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My boys just won’t pick up a book to read, unless it is for schoolwork. They want to play video games and watch whatever is new on streaming.
I grew up with a book in my hand, and one in my bag ready to be read. I understand that kids are different, and not everyone likes to read, but I also believe that readers are leaders, and vice-versa. The more you know, the more knowledge you have on a variety of subjects, the farther you will go.
So how do you ingrain this way of thinking into boys’ minds?
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I am a real bookworm, and so one of my goals has been to encourage a love of reading in both my daughter and my son. Boys and reading can present a bit of a challenge as they are often less likely to want to sit still and focus on a story and would much rather be running around, playing, or interacting with a game.
When my son was around 10 years old we went to a fascinating presentation by an educational psychologist and one part of her talk was about how to engage boys and girls who are not enthusiastic readers. Her comment was that for many of us, we were taught that our kids should be reading chapter books and that illustrated books and comic books were somehow inferior to books that were all words with no pictures. We were advised to allow our children to read what appealed to them and that included comic books and graphic novels. Our kids are growing up in a digital age where they see a lot of visual imagery. If books with pictures are going to get your kid reading, I say go for it!
Also, even as an adult, I will sometimes enjoy a read that is targeted to a young adult audience and my daughter and I have read a number of book series simultaneously. Don't prescribe what level your child should read at - let them find a topic or genre they enjoy and provide plenty of suggestions to give them choices at all reading levels.
Finally, remember that kids are also curious and that sometimes they may prefer non-fiction books. My son was obsessed with ancient Egypt at one stage and every library book for months was all about that topic before his attention was diverted by something new.
This seems to be the question of this generation of boys. Girls may have a better ability to step away from technology and play independently.
Could this be why boys are having more trouble "launching" as young adults than girls? Is it because boys are not learning the skills to work out problems in today's world and enjoy what nature and "real" people have to offer due to too much time in the virtual realm?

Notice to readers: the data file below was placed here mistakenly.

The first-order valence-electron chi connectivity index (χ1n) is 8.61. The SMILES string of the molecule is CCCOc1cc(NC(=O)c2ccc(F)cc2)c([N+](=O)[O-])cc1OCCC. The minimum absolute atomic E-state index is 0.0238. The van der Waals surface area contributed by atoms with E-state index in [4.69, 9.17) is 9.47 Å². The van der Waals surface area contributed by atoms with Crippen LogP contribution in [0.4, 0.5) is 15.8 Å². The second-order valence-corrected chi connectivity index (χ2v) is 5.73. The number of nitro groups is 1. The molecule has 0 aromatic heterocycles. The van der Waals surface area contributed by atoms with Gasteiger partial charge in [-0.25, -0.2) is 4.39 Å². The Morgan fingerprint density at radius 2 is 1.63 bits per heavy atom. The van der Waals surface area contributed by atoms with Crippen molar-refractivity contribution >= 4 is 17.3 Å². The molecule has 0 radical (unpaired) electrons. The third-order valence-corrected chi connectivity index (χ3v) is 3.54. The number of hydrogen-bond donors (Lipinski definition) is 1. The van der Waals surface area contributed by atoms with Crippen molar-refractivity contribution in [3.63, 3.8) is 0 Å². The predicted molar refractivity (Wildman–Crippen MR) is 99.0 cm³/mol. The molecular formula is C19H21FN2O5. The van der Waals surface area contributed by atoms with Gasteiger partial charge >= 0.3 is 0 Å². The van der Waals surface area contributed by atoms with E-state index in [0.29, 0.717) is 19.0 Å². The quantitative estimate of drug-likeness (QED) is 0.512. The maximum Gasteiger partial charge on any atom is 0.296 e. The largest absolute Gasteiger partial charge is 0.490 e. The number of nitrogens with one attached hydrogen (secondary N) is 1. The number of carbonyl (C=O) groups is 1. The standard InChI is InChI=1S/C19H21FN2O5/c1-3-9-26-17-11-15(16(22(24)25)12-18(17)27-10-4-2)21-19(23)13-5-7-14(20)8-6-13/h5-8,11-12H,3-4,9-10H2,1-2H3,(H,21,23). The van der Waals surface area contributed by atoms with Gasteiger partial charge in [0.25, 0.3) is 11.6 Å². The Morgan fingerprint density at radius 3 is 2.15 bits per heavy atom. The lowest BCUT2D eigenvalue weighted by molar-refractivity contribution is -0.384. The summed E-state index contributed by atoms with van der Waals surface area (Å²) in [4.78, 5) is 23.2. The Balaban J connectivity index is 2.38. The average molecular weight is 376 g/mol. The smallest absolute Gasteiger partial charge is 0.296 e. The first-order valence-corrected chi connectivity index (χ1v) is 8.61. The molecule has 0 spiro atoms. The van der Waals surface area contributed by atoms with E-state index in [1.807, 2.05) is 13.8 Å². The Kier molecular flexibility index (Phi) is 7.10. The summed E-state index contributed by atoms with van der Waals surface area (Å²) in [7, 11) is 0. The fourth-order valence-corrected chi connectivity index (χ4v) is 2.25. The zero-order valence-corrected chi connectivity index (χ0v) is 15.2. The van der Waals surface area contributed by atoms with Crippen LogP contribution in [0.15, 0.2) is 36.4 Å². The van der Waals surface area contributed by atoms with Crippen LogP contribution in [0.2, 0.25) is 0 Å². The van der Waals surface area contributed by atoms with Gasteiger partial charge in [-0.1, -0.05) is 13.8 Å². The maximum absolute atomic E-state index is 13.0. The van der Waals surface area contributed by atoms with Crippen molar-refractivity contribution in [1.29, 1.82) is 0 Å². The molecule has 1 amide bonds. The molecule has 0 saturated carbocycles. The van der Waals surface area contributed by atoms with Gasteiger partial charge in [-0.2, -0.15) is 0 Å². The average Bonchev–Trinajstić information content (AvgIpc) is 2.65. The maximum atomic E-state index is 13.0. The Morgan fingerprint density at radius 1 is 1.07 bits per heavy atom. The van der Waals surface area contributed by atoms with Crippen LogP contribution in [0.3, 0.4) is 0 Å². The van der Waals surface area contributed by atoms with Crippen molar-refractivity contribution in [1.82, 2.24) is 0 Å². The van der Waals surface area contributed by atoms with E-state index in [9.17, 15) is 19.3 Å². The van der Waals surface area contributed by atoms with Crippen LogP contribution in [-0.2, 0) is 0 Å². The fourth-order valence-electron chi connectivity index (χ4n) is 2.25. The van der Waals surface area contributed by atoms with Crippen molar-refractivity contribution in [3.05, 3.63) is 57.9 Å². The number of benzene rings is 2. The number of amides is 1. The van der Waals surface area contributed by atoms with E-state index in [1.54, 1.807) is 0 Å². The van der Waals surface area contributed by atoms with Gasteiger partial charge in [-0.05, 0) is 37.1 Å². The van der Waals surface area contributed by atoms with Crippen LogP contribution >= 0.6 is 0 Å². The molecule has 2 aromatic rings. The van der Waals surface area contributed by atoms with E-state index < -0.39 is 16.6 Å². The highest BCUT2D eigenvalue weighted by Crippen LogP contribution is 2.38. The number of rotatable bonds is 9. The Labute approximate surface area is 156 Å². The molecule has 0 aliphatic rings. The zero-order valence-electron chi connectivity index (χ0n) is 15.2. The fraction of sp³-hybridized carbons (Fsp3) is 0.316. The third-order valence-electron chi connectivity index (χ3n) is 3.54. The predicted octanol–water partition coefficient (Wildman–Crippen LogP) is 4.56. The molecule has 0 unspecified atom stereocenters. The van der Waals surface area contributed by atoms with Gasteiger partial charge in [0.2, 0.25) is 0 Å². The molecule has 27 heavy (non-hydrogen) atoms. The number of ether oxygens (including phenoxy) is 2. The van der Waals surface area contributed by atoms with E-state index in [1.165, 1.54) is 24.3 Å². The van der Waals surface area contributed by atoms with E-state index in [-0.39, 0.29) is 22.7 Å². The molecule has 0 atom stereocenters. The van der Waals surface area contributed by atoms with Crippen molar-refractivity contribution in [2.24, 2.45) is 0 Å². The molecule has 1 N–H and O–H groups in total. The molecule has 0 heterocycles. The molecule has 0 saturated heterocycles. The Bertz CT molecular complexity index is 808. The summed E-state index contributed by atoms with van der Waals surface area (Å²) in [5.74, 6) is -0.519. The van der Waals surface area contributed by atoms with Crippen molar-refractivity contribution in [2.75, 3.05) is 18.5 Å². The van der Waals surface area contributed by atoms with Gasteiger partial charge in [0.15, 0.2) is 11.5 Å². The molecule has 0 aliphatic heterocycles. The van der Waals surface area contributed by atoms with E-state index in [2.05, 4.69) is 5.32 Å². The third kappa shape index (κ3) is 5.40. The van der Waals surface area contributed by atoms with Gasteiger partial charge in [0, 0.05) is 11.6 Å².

So you are wise to have concerns and seek advice in this area.
With a gaggle of boys in our family, we deal with this same struggle. I have found that establishing guidelines for the number of hours they can have screen time helps. But we have to stick to our guns; otherwise, they try to weasel in extra time whenever they can to play on their devices.
Simply removing devices (sometimes dragging it from their hands) ends the tug of war.
Turn off, get up and get out of the house is a mantra that needs to be repeated over and over again. We also explain why too much screen time is terrible and why exercise, sunshine, and fresh air are necessary for wellness. Once they are up and moving, the fog seems to clear, and they happily engage in other activities.
I try to read in front of them. Even if they are doing something else and I have a million other things to do, I'll sit down and show them I'm making a choice to read. And now they remember they have that choice, too.
We also take trips to the library together with the intent on going home and sitting together to read our books.
I find my kids really love to read at night right before bed and trying to get them to do it other times is when it requires more effort. But I'll take it and I hope they grow to love it more and do it more.
I got my kid into reading at a young age by reading to him every night. I read him more than just picture books. I did Charlottes Web and Charlie and the Chocolate Factory, then we read the whole Harry Potter series. It was very time consuming but absolutely worth it. He didn't have a choice, really, but he also took to it very well. I think I introduced him to enough great stories that he saw the merits of books at an early age.
He's now 12 and is into reading the Hunger Games series and Percy Jackson on his own so it makes me so happy that those series have multiple books and can keep him busy for days. That said, would he probably rather be on a screen? Sure. I get it. I do too even though I'm an avid reader myself. Screens are cool. But because he has a built in love for reading, when I tell him to shut off the screen and go read, I get zero push back.
But if you didn't start your kids early, it's ok! There's still time! Maybe start them off on graphic novels or something a little scary (kids horror fiction was MY gateway), anything that they might be interested in, I promise there's a book series about it. teach them about the joy of reading and they won't think twice.